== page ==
Pending home sales slumped to their lowest level in a year in January due to insufficient housing supply levels, said the National Association of Realtors following the release of its latest Pending Home Sales Index.
The index, which is seen as a forward-looking indicator based on contract signings, fell by 2.8 percent to just 106.4 in January, down from an upwardly revised 109.5 in December. Although last month's index reading is 0.4 percent above last January, it is the lowest since then, the NAR said.
Lawrence Yun, NAR chief economist, says home shoppers in January faced numerous obstacles in their quest to buy a home.
"The significant shortage of listings last month along with deteriorating affordability as the result of higher home prices and mortgage rates kept many would-be buyers at bay," Yun said. "Buyer traffic is easily outpacing seller traffic in several metro areas and is why homes are selling at a much faster rate than a year ago. Most notably in the West, it's not uncommon to see a home come off the market within a month."
According to Yun, interest in buying a home is the highest it has been since the Great Recession. Households are feeling more confident about their financial situation, job growth is strong in most of the country and the stock market has seen record gains in recent months. While these factors bode favorably for increased sales in coming months, buyers are dealing with challenging supply shortages that continue to run up prices in many areas.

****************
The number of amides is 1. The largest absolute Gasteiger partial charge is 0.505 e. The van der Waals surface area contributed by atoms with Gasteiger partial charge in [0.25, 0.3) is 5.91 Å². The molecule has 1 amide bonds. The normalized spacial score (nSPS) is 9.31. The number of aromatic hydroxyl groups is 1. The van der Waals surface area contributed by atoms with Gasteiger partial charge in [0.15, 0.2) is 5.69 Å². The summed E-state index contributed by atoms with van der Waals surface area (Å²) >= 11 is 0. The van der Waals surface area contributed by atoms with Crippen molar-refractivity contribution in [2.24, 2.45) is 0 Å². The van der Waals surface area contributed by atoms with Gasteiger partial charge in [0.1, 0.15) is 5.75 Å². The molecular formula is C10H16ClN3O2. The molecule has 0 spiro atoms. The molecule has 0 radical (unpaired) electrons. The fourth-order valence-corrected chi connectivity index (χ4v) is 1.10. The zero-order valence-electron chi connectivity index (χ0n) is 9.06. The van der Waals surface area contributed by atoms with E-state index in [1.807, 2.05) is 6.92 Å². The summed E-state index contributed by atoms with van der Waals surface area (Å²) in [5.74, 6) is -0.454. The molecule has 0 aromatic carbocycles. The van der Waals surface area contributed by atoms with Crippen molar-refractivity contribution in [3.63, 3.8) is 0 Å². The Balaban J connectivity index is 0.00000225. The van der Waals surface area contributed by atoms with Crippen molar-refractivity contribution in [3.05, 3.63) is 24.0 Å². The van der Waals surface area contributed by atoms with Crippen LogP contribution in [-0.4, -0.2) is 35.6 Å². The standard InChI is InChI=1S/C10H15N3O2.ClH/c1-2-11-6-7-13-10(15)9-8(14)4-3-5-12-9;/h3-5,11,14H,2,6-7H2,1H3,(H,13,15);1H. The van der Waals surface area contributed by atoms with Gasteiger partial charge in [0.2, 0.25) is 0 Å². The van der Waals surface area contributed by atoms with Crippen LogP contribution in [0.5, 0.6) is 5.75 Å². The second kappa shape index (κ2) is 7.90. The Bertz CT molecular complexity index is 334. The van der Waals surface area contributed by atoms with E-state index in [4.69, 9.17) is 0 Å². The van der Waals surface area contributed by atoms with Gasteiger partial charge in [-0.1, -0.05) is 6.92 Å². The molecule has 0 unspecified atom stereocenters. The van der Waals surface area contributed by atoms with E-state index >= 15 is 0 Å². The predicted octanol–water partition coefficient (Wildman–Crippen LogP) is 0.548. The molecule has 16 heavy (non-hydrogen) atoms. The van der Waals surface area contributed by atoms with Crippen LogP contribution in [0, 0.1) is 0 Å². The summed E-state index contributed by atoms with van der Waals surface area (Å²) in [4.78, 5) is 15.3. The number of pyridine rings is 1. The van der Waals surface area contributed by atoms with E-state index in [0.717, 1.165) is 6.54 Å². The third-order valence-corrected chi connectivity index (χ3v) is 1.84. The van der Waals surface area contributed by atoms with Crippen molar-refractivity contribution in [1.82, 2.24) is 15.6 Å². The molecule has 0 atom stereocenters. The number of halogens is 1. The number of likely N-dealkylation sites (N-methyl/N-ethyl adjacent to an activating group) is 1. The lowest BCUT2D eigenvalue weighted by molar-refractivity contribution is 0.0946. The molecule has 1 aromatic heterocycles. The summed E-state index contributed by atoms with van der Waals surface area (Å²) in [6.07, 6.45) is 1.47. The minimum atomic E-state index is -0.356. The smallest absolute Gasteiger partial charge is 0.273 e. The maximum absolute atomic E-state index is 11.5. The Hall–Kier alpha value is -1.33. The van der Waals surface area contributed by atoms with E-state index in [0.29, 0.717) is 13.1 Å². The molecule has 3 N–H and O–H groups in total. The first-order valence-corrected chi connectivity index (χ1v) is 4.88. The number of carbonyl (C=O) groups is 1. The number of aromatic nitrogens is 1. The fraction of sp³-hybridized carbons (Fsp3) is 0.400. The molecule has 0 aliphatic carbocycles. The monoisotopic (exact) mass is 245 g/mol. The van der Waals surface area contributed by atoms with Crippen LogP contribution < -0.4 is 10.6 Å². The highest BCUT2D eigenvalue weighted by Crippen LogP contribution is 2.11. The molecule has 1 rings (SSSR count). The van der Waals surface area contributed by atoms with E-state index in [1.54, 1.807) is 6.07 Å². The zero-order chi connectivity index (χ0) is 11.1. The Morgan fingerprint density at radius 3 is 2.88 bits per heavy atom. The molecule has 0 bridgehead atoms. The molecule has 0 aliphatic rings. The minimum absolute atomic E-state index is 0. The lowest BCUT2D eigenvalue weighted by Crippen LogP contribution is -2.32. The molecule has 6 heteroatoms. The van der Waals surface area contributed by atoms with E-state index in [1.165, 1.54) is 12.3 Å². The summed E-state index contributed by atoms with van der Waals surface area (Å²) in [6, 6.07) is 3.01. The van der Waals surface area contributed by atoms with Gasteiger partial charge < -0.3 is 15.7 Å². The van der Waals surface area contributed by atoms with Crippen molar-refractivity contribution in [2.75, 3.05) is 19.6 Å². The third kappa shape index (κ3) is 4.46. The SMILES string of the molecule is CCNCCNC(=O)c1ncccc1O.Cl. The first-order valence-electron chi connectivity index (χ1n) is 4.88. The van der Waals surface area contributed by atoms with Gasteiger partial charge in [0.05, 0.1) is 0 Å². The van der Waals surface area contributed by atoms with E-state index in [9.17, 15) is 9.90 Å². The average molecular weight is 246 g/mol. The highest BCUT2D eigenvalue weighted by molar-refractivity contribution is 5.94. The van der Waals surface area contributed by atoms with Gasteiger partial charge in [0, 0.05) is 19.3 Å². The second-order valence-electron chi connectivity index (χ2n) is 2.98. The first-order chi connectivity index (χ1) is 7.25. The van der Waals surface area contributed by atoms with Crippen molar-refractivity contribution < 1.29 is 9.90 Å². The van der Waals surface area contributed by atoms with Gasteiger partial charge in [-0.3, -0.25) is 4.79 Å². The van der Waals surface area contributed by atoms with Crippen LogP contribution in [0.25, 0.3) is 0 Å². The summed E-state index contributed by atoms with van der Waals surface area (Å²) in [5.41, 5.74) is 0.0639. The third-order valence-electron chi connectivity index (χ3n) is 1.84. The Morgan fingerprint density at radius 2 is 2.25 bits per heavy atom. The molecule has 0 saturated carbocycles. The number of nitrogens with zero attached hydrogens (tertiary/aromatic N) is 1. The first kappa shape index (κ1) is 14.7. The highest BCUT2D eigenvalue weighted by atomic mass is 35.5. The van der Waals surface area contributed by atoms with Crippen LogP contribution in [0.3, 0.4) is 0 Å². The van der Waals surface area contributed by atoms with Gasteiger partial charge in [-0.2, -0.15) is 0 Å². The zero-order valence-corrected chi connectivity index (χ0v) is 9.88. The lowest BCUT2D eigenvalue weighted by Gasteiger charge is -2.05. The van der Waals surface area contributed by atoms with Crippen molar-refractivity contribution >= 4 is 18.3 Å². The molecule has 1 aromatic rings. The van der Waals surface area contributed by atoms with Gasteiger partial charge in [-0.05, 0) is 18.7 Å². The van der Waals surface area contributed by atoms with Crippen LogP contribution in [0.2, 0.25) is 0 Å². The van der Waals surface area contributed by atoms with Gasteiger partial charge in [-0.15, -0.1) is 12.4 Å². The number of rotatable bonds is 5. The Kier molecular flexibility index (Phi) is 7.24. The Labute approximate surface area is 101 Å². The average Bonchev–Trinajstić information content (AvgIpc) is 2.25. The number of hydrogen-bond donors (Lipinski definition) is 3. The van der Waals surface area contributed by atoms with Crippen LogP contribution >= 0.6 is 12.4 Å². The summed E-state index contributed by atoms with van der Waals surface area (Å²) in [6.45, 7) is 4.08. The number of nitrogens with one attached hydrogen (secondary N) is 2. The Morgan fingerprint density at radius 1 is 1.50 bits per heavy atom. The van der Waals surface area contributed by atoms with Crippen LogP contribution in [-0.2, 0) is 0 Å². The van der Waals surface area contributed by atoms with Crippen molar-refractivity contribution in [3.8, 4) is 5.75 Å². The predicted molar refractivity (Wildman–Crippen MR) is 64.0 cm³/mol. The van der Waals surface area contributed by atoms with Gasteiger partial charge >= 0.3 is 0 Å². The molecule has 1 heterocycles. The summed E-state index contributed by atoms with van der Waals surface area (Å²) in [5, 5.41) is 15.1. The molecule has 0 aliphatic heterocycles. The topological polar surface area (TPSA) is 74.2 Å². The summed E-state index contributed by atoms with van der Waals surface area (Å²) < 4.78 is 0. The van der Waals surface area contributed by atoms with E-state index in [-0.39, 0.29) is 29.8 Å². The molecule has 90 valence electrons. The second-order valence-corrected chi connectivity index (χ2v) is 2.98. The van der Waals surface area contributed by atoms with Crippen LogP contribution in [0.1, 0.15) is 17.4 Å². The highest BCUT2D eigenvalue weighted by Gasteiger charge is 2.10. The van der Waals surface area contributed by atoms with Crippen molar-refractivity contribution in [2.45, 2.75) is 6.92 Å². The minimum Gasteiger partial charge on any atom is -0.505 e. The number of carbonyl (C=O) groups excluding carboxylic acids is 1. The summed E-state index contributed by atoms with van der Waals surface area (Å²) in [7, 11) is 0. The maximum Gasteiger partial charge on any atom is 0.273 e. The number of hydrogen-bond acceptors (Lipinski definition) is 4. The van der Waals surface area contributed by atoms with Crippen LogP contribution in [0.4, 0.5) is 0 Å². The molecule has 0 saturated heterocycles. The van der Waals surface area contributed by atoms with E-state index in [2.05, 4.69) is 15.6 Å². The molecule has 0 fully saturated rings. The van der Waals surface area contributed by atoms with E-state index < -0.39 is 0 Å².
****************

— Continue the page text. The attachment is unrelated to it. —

"January's accelerated price appreciation 2 is concerning because it's over double the pace of income growth and mortgage rates are up considerably from six months ago," said Yun. "Especially in the most expensive markets, prospective buyers will feel this squeeze to their budget and will likely have to come up with additional savings or compromise on home size or location."
Existing-home sales are forecast to be around 5.57 million this year, an increase of 2.2 percent from 2016 (5.45 million). The national median existing-home price this year is expected to increase around 4 percent. In 2016, existing sales increased 3.8 percent and prices rose 5.1 percent.
"Sales got off to a fantastic start in January, but last month's retreat in contract signings indicates that activity will likely be choppy in coming months as buyers compete for the meager number of listings in their price range," added Yun.